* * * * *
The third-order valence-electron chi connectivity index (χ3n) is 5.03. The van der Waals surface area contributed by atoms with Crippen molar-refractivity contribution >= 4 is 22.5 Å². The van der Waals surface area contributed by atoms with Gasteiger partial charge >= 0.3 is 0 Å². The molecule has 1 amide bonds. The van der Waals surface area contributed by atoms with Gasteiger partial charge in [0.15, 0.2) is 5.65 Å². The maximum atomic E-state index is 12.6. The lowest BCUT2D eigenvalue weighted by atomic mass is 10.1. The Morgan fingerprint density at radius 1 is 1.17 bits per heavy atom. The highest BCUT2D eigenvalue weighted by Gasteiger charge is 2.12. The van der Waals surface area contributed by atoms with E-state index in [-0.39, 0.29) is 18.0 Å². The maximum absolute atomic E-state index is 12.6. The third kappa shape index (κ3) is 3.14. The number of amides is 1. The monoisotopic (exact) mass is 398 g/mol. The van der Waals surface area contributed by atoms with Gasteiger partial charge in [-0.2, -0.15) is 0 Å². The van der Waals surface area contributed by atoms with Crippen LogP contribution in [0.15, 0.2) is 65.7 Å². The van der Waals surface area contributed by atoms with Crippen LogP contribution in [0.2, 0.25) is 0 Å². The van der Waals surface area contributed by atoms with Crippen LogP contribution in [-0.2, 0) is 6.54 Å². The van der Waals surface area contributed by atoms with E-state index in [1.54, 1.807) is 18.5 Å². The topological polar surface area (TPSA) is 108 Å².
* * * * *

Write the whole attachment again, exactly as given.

The third-order valence-electron chi connectivity index (χ3n) is 5.03. The van der Waals surface area contributed by atoms with Crippen molar-refractivity contribution >= 4 is 22.5 Å². The van der Waals surface area contributed by atoms with Gasteiger partial charge >= 0.3 is 0 Å². The molecule has 1 amide bonds. The van der Waals surface area contributed by atoms with Gasteiger partial charge in [0.15, 0.2) is 5.65 Å². The maximum atomic E-state index is 12.6. The lowest BCUT2D eigenvalue weighted by atomic mass is 10.1. The Morgan fingerprint density at radius 1 is 1.17 bits per heavy atom. The highest BCUT2D eigenvalue weighted by Gasteiger charge is 2.12. The van der Waals surface area contributed by atoms with E-state index in [-0.39, 0.29) is 18.0 Å². The maximum absolute atomic E-state index is 12.6. The third kappa shape index (κ3) is 3.14. The number of amides is 1. The monoisotopic (exact) mass is 398 g/mol. The van der Waals surface area contributed by atoms with Gasteiger partial charge in [-0.2, -0.15) is 0 Å². The van der Waals surface area contributed by atoms with Crippen LogP contribution in [0.15, 0.2) is 65.7 Å². The van der Waals surface area contributed by atoms with Crippen LogP contribution in [0.2, 0.25) is 0 Å². The van der Waals surface area contributed by atoms with Crippen LogP contribution in [-0.2, 0) is 6.54 Å². The van der Waals surface area contributed by atoms with E-state index in [1.54, 1.807) is 18.5 Å². The topological polar surface area (TPSA) is 108 Å².